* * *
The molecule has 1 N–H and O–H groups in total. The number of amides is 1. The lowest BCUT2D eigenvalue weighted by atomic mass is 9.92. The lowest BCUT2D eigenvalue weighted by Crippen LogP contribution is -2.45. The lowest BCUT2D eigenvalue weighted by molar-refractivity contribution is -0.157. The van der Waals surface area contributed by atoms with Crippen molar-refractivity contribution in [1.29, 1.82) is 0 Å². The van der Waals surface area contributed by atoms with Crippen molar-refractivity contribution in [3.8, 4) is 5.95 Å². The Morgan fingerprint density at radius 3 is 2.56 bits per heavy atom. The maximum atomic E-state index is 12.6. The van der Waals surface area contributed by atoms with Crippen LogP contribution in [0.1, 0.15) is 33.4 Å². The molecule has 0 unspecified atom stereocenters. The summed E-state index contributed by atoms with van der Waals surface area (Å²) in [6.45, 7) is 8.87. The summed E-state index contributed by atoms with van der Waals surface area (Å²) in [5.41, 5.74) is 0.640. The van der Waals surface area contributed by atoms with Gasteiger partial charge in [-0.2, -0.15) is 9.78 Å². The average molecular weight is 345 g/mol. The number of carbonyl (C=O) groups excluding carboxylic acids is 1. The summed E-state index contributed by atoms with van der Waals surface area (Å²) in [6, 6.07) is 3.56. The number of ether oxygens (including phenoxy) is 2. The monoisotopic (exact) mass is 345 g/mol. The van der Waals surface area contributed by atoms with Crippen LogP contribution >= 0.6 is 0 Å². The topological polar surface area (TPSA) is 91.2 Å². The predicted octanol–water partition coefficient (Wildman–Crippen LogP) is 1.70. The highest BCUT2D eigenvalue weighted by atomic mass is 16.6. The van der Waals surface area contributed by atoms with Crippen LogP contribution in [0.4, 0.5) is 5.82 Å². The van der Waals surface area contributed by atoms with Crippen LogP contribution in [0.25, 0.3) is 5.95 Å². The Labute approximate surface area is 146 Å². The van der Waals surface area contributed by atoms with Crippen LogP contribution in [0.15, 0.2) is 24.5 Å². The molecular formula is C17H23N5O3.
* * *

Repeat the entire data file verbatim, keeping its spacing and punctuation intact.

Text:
The molecule has 1 N–H and O–H groups in total. The number of amides is 1. The lowest BCUT2D eigenvalue weighted by atomic mass is 9.92. The lowest BCUT2D eigenvalue weighted by Crippen LogP contribution is -2.45. The lowest BCUT2D eigenvalue weighted by molar-refractivity contribution is -0.157. The van der Waals surface area contributed by atoms with Crippen molar-refractivity contribution in [1.29, 1.82) is 0 Å². The van der Waals surface area contributed by atoms with Crippen molar-refractivity contribution in [3.8, 4) is 5.95 Å². The Morgan fingerprint density at radius 3 is 2.56 bits per heavy atom. The maximum atomic E-state index is 12.6. The van der Waals surface area contributed by atoms with Crippen LogP contribution in [0.1, 0.15) is 33.4 Å². The molecule has 0 unspecified atom stereocenters. The summed E-state index contributed by atoms with van der Waals surface area (Å²) in [6.45, 7) is 8.87. The summed E-state index contributed by atoms with van der Waals surface area (Å²) in [5.41, 5.74) is 0.640. The van der Waals surface area contributed by atoms with Gasteiger partial charge in [-0.2, -0.15) is 9.78 Å². The average molecular weight is 345 g/mol. The number of carbonyl (C=O) groups excluding carboxylic acids is 1. The summed E-state index contributed by atoms with van der Waals surface area (Å²) in [6, 6.07) is 3.56. The number of ether oxygens (including phenoxy) is 2. The monoisotopic (exact) mass is 345 g/mol. The van der Waals surface area contributed by atoms with Crippen LogP contribution >= 0.6 is 0 Å². The topological polar surface area (TPSA) is 91.2 Å². The predicted octanol–water partition coefficient (Wildman–Crippen LogP) is 1.70. The highest BCUT2D eigenvalue weighted by atomic mass is 16.6. The van der Waals surface area contributed by atoms with Crippen LogP contribution in [0.4, 0.5) is 5.82 Å². The van der Waals surface area contributed by atoms with Crippen LogP contribution in [0.25, 0.3) is 5.95 Å². The Labute approximate surface area is 146 Å². The van der Waals surface area contributed by atoms with Crippen LogP contribution in [0.15, 0.2) is 24.5 Å². The molecular formula is C17H23N5O3.